experiments in cooking

The Michelangelo of Rolls

Before starting to assemble and bake my first apple pandowdy this past Saturday, I thought, Wouldn’t it be fun to have homemade rolls with dinner?

Only, I’d never made my own rolls before.

I wasn’t sure where to start. I bought some quick-rise yeast recently, but I didn’t have a favorite recipe of my own, or even one I was sure I could do. Then I remembered that Angela Zeller, a student who worked in an office with me several years ago, was proud of her family’s favorite roll recipes and had photocopied a page from an old Home Economics Teachers’ Cookbook for me. On it I found a recipe titled “One-Hour Rolls.”

That’s the recipe for me, I thought.

Here is the recipe:

One-Hour Rolls

2 pkgs dry yeast

1 ½ cup lukewarm buttermilk

¼ cup sugar

½ c. melted shortening

1 tsp salt
4 ½ cups sifted flour
½ tsp baking soda
 
Dissolve yeast in ¼ cup warm water.

Combine buttermilk, sugar, shortening and salt in bowl. Stir in yeast, mixing well.

Sift in flour and soda, mixing well.

Let stand for 10 minutes.

Shape into rolls and place in greased baking dishes.

Let rise for 30 minutes.

Bake at 400 degrees for 15–20 min until brown.

As I set out everything I would need to make the rolls, I realized the recipe said nothing about what type of dish to bake the rolls in. I decided to use a baking dish and bake the rolls with their sides touching, as pull-apart rolls. But I didn’t know what size to use.

First I pulled out a 8-inch round dish, but it looked too small. Next I set out an 8×8 square dish, but it looked too small too. So I set out a 8×11-inch dish and sprayed it with canola oil, then set to work making my dough.

When I had the dough ready, I began rolling it gently into balls and dropping them in the baking pan. After one row of rolls was in the dish, I got a feeling this dish wasn’t going to be big enough either. So I set it aside, pulled out my largest cake pan, and put the rolls into it instead. To my surprise, in a few minutes, I had filled the big cake pan with rolls and was filling the previous dish too. I guess with most older recipes, you were cooking for a crowd—not a family of four, including one child who gags on rolls because they might be gross.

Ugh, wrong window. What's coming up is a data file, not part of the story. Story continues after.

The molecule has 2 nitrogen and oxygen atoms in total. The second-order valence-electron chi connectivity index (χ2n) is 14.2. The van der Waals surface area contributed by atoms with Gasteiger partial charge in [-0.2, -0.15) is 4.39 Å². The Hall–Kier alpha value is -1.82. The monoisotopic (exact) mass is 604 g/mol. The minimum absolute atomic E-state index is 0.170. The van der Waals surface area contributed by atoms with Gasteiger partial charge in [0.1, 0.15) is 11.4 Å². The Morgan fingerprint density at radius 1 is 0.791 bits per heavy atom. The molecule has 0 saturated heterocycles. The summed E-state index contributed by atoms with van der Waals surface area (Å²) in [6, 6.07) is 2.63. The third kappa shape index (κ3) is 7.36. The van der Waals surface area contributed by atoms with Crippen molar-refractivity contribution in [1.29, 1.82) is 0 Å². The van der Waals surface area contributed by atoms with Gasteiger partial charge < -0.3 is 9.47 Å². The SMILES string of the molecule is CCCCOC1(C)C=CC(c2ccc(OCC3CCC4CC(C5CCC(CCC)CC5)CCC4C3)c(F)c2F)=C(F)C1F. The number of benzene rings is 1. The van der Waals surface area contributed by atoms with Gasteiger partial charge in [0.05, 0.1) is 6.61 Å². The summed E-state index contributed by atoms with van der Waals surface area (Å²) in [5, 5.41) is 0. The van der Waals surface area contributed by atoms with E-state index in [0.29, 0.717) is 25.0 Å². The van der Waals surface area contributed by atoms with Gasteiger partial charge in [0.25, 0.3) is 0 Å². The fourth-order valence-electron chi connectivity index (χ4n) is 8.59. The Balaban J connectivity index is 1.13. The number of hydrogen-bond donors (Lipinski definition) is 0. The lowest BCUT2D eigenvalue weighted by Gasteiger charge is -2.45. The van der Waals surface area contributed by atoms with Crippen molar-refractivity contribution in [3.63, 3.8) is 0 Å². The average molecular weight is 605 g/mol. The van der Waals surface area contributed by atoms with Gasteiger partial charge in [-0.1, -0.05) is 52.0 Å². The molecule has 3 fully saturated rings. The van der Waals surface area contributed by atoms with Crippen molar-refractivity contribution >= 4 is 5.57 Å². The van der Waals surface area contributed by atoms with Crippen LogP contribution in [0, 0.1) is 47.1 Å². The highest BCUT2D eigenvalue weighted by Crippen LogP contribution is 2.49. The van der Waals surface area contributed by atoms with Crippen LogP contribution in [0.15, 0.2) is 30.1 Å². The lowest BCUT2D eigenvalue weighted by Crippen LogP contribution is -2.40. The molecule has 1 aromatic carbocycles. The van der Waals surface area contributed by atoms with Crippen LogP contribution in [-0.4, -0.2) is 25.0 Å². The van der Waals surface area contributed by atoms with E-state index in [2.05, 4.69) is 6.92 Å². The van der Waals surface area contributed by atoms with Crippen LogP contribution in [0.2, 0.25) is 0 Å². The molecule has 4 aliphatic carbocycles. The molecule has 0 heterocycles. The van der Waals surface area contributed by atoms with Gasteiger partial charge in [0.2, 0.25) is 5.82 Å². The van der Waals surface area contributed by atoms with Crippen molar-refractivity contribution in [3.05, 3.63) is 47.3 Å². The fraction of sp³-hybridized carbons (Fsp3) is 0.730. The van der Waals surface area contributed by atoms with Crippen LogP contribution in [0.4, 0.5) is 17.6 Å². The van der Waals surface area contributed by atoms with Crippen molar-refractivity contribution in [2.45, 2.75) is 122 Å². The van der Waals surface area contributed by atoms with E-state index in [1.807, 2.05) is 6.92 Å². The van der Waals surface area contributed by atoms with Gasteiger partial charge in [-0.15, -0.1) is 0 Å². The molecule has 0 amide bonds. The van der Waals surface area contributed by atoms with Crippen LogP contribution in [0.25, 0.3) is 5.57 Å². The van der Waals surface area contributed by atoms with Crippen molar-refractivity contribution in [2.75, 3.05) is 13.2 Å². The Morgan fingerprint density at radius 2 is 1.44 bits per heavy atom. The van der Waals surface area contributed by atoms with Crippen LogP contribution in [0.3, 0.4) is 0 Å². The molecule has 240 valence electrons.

I wondered if the rolls would rise much, since the recipe calls for letting them rise for just 30 minutes. But, they did rise, albeit not to twice their original size. And it was a good thing I hadn’t crammed them all into one baking dish.

In just 20 minutes at 400, the rolls were done—golden brown and smelling delicious.

The finished rolls tasted slightly biscuit-y, because they aren’t allowed to rise long and contain buttermilk. But they are definitely real rolls. They remind me of rolls I’ve had at many little Baptist church potluck dinners over the years.

Is it wrong that I feel so proud of myself? I mean, I made rolls! I rather feel that now, I am one with my ancestors, with my mother’s mother’s mother’s mother and my father’s mother’s mother’s mother … Are they looking down on me now, pleased about the baking talents of this female descendent of their line?

Oh, to be honest, I suppose that if they do see me, they’re probably laughing—because they could have made rolls in their sleep. While churning butter, trimming the kerosene lamp, and the sow out of the kitchen. And here I am, thinking I’m Michelangelo of the kitchen.

I know, I know.

But, hey, I made rolls!

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